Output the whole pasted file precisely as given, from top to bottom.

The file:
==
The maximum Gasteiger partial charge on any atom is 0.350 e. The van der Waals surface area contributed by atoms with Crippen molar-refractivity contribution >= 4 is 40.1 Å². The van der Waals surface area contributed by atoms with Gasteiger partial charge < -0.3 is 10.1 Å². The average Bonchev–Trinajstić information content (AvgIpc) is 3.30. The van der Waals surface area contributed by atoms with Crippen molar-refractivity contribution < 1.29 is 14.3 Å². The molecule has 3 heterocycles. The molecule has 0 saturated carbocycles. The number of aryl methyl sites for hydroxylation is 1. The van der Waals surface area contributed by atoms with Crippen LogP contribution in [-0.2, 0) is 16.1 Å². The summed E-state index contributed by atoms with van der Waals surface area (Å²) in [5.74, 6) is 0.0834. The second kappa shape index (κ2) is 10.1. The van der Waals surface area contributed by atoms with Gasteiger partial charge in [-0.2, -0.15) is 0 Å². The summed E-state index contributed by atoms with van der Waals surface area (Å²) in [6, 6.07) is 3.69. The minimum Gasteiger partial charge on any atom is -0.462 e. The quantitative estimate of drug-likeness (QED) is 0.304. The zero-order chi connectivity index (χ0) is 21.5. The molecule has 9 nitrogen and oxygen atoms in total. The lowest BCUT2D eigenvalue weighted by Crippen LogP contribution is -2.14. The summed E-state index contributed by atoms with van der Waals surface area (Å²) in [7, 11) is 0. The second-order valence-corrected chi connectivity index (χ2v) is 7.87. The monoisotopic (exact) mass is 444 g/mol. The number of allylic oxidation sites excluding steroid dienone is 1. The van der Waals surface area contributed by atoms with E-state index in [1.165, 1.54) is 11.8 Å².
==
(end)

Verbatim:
The maximum Gasteiger partial charge on any atom is 0.350 e. The van der Waals surface area contributed by atoms with Crippen molar-refractivity contribution >= 4 is 40.1 Å². The van der Waals surface area contributed by atoms with Gasteiger partial charge < -0.3 is 10.1 Å². The average Bonchev–Trinajstić information content (AvgIpc) is 3.30. The van der Waals surface area contributed by atoms with Crippen molar-refractivity contribution < 1.29 is 14.3 Å². The molecule has 3 heterocycles. The molecule has 0 saturated carbocycles. The number of aryl methyl sites for hydroxylation is 1. The van der Waals surface area contributed by atoms with Crippen LogP contribution in [-0.2, 0) is 16.1 Å². The summed E-state index contributed by atoms with van der Waals surface area (Å²) in [5.74, 6) is 0.0834. The second kappa shape index (κ2) is 10.1. The van der Waals surface area contributed by atoms with Gasteiger partial charge in [-0.2, -0.15) is 0 Å². The summed E-state index contributed by atoms with van der Waals surface area (Å²) in [6, 6.07) is 3.69. The minimum Gasteiger partial charge on any atom is -0.462 e. The quantitative estimate of drug-likeness (QED) is 0.304. The zero-order chi connectivity index (χ0) is 21.5. The molecule has 9 nitrogen and oxygen atoms in total. The lowest BCUT2D eigenvalue weighted by Crippen LogP contribution is -2.14. The summed E-state index contributed by atoms with van der Waals surface area (Å²) in [7, 11) is 0. The second-order valence-corrected chi connectivity index (χ2v) is 7.87. The monoisotopic (exact) mass is 444 g/mol. The number of allylic oxidation sites excluding steroid dienone is 1. The van der Waals surface area contributed by atoms with E-state index in [1.165, 1.54) is 11.8 Å².